I think it is your attitude that keeps getting you blocked. Nobody is perfect, though!
I suggest you read the reference before spouting off. Many conservatives support constructive proof. See also "Axiom of Choice".
Modern atheist astronomy has brought us mostly absurdities, from black holes to quasars to relativity.
You could use your breath to continue breathing as you read up on these subjects at this quickly-expanding resource, Conservapedia! Beware, though: some of the things you learn may take your breath away! BHarlan 00:25, 23 March 2009 (EDT)
Since I seem, despite holding a Phd in Physics and being not among the worst in mathematics among my fellow students, not being able to understand the 'conservative' mathematics, let me ask a simple question: in there any proof which can be carried out by contradiction, which can be shown to be wrong by other means? (i exclude Quines explicitely here). --Stitch75 10:26, 23 March 2009 (EDT)
We can discuss about black holes, but i would not see how relativity was found by astronomy alone. At least I was under the impression that relativity was needed to allow the Maxwell equations to exist. Finally the Michelson-Morley (and earth-bound interferometer) experiment suggested that aether does not exist. Last but not least the GPS systems constructed by the DoD and used heavily by the American armed Forces includes such obscure things as general relativity in its software. You surely don't suggest that the DoD and the American soldiers stick to atheistic snake oil? --Stitch75 10:26, 23 March 2009 (EDT)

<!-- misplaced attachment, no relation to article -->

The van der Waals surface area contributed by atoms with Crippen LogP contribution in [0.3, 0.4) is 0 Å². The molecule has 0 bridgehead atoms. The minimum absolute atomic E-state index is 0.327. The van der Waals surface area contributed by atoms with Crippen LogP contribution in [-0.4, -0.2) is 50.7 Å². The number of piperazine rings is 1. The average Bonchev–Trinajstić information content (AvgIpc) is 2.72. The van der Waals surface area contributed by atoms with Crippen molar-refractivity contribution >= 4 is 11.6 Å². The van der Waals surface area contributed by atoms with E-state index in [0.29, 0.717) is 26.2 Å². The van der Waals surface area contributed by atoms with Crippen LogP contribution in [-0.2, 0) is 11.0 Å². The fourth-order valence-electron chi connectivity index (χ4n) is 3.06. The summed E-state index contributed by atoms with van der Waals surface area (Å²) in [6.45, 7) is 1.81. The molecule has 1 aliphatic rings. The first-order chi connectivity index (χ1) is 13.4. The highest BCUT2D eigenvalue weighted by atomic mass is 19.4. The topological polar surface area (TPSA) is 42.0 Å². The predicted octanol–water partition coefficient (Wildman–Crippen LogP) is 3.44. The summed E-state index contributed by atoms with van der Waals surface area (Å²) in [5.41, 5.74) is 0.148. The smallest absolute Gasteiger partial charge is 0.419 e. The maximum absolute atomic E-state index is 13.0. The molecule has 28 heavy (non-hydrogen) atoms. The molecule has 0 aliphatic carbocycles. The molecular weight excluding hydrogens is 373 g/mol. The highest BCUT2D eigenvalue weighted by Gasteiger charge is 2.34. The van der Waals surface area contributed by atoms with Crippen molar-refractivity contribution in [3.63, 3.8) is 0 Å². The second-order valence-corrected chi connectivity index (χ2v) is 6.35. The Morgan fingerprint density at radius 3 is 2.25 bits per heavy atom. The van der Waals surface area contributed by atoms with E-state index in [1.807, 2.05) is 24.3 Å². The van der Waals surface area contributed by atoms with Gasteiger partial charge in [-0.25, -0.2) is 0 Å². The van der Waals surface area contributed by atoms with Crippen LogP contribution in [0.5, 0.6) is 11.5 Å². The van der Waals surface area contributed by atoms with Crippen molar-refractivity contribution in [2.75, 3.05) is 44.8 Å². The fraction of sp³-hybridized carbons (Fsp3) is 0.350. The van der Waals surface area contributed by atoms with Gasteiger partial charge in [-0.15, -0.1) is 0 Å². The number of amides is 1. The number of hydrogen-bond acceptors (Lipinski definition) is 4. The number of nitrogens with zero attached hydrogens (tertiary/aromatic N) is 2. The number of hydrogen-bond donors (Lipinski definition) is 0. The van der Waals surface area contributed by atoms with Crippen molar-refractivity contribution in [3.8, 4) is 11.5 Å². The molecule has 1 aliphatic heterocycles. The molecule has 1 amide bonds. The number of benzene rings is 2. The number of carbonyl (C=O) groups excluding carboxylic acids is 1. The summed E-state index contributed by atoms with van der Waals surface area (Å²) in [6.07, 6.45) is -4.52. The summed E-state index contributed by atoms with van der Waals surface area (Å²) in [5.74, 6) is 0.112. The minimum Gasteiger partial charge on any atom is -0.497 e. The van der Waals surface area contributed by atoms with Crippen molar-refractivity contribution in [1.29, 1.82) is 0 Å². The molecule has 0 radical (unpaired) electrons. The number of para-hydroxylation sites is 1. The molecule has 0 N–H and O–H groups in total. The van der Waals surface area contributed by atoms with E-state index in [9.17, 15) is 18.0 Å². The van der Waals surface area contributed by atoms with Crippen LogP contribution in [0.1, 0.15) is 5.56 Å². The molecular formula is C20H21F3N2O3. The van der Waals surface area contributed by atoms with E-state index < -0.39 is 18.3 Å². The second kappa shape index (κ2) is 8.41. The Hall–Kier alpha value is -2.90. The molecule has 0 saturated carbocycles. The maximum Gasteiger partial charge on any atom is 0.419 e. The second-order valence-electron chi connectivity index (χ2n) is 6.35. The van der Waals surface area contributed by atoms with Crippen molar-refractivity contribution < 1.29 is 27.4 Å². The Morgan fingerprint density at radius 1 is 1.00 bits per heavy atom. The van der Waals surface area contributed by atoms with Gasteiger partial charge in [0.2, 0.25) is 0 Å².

Ok since nobody contradicted the arguments on relativity, i suggest to stop excepting it from the exact sciences. Moreover i suggest to put "biology" instead of evolution. One is a science, the other a process. --Stitch75 15:58, 4 April 2009 (EDT)
Read up on GPS -- it does not need relativity. I have reverted your censorship. BHarlan 16:04, 7 April 2009 (EDT)
I think, given your superior knowledge on relativity, maybe you could comment on the following article to enlighten us censoring physicists.
"INITIAL RESULTS OF THE NAVSTAR GPS NTS-2 SATELLITE" [James A Buisson, Roger L. Easton, Thomas B. McCaskill U.S. Naval Research Laboratory (NRL)]: . I cite: "The (T-O) slope gives the frequency offset of +442.5 pp1012 with respect to the PMA clock. Inclusion of the PMA frequency offset of +0.6 pp1012 produces an NTS measured value of +443.1 pp1012. Comparison of this value to the predicted value of the relativistic offset of +445.0 pp1012 gives a difference of -3.1 "--Stitch75 21:05, 7 April 2009 (EDT)
Thanks for the generous offer. Taken the average quality of the articles here about natural sciences i would be more on the side of improving them (which is what I do when i see an easy to correct definitive mistake). Up to that time i will rely on textbooks and the original articles in the libraries. --Stitch75 10:26, 23 March 2009 (EDT)


i rewrote the page, since lists should no serve as an excuse for not forming sentences, and because in the list multiple levels of hierarchy were mixed (e.g. physics and evolution where mentioned on the same level, although one is a science and the other is a theory). Last but not least the term 'fuzzy subject' is definitely a little bit 'fuzzy'. The still 'fuzzy' but at least generally understood 'soft sciences' may be preferred. Last but not least the definition of the term itself was also fuzzy and needed more explanation (it still needs in respect to special status of mathematics). --Stitch75